A true friend, Busy Philipps knew what to do on the 10-year mark of Heath Ledger's death.

Actresses Michelle Williams and Busy Philipps have been best friends for decades.

Philipps (left) and Williams. Photo by Frazer Harrison/Getty Images.

They met on the set of "Dawson's Creek" in the late 1990s and have had each other's backs ever since.

So on Jan. 22, 2018, Philipps knew where she'd be needed most: right at Williams' side.

In a touching Instagram post, Philipps shared a photo of her and Williams embracing with the note, "It's OK."

A post shared by Busy Philipps (@busyphilipps) on

Jan. 22 marked 10 years since actor Heath Ledger died of an accidental drug overdose in New York City at age 28.

After having met on the set of 2005's "Brokeback Mountain," Ledger and Williams dated and shared a daughter together, Matilda, who is now 12 years old.

Photo by Kevin Winter/Getty Images.

Ledger's death is the kind of loss that maybe never truly heals entirely. But Philipps was there to help.

Philipps caught a flight to be with her friend on that trying day this year, according to Us Weekly.

A few hours prior to seeing Williams, Philipps shared a photo of a beautiful sunset with no caption, but for a heart emoji.

No words were needed to get the sentiment across.

❤️

A post shared by Busy Philipps (@busyphilipps) on

Losing Ledger has been tough for Philipps too.

“I was just driving and I was thinking about my friend Heath, who died 10 years ago, and this song came on,” Philipps had explained in her Instagram story, referencing the song "Time to Pretend" by MGMT. “It came out after he passed away, and I remember when it came out, because ... it made me think of him. I just thought he would have liked this song. And for some reason, every time I hear this song ... it’s weird."

Photo by Chris Jackson/Getty Images.

Philipps showed the world exactly how to be a friend.  

No, you shouldn't tell a grieving loved one that "everything happens for a reason." They also probably don't want to hear well-meaning but hurtful platitudes, like, "they are in a better place," or any sentence that starts with, "well, at least [an unhelpful reason why they should still be grateful]."

Sometimes, the best thing you can do for a grieving friend is quietly be at their side and reassure them that "It's OK."

True

When a pet is admitted to a shelter it can be a traumatizing experience. Many are afraid of their new surroundings and are far from comfortable showing off their unique personalities. The problem is that's when many of them have their photos taken to appear in online searches.

Chewy, the pet retailer who has dedicated themselves to supporting shelters and rescues throughout the country, recognized the important work of a couple in Tampa, FL who have been taking professional photos of shelter pets to help get them adopted.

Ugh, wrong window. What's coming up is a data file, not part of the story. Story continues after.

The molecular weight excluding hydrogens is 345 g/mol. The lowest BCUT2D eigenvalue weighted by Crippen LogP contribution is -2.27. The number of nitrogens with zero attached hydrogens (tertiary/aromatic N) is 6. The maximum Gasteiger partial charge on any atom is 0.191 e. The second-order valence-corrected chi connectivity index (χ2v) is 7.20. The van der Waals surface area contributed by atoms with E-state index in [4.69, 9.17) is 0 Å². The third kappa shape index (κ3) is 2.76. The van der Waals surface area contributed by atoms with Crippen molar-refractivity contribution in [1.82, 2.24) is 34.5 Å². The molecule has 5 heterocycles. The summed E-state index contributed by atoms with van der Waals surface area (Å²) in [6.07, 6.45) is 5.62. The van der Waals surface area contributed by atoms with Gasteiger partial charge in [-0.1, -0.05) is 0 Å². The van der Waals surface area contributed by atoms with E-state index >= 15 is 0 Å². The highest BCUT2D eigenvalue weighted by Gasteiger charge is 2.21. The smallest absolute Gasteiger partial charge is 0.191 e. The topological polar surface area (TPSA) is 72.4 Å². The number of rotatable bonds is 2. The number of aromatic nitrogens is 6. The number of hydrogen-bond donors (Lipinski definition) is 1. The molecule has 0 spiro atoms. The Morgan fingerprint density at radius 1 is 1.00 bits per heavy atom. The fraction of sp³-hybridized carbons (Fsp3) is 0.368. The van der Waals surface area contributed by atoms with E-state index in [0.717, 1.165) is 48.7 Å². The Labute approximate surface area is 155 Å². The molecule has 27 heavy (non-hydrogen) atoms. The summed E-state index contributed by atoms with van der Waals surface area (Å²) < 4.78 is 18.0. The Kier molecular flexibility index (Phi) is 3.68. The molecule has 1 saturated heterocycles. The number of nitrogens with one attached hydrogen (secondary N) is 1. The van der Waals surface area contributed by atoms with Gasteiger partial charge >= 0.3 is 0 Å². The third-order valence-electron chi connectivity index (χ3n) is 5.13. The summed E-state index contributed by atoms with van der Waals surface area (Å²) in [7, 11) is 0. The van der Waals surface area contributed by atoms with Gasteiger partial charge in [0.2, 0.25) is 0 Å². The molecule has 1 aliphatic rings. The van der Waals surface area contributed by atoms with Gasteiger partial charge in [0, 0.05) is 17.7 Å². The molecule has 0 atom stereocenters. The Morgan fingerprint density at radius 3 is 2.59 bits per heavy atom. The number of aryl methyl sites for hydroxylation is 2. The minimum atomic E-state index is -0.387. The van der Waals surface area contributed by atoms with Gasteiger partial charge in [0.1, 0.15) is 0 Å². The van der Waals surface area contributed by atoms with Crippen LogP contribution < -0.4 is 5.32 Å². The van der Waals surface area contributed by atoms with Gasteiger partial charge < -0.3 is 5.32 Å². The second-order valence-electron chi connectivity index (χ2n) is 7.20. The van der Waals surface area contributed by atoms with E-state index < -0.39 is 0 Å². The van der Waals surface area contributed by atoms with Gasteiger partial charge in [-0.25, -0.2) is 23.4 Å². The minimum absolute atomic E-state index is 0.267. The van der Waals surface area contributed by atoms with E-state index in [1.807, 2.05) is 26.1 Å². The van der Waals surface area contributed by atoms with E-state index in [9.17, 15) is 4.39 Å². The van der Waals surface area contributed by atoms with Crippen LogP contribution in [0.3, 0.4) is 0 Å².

"If it's a photo of a scared animal, most people, subconsciously or even consciously, are going to skip over it," pet photographer Adam Goldberg says. "They can't visualize that dog in their home."

Adam realized the importance of quality shelter photos while working as a social media specialist for the Humane Society of Broward County in Fort Lauderdale, Florida.

"The photos were taken top-down so you couldn't see the size of the pet, and the flash would create these red eyes," he recalls. "Sometimes [volunteers] would shoot the photos through the chain-link fences."

That's why Adam and his wife, Mary, have spent much of their free time over the past five years photographing over 1,200 shelter animals to show off their unique personalities to potential adoptive families. The Goldbergs' wonderful work was recently profiled by Chewy in the video above entitled, "A Day in the Life of a Shelter Pet Photographer."

Vanna White appeared on "The Price Is Right" in 1980.

Vanna White has been a household name in the United States for decades, which is kind of hilarious when you consider how she gained her fame and fortune. Since 1982, the former model and actress has made millions walking back and forth turning letters (and later simply touching them—yay technology) on the game show "Wheel of Fortune."

That's it. Walking back and forth in a pretty evening gown, flipping letters and clapping for contestants. More on that job in a minute…

As a member of Gen X, television game shows like "Wheel of Fortune" and "The Price is Right" send me straight back to my childhood. Watching this clip from 1980 of Vanna White competing on "The Price is Right" two years before she started turning letters on "Wheel of Fortune" is like stepping into a time machine. Bob Barker's voice, the theme music, the sound effects—I swear I'm home from school sick, lying on the ugly flowered couch with my mom checking my forehead and bringing me Tang.

This video has it all: the early '80s hairstyles, a fresh-faced Vanna White and Bob Barker's casual sexism that would never in a million years fly today.

Keep Reading Show less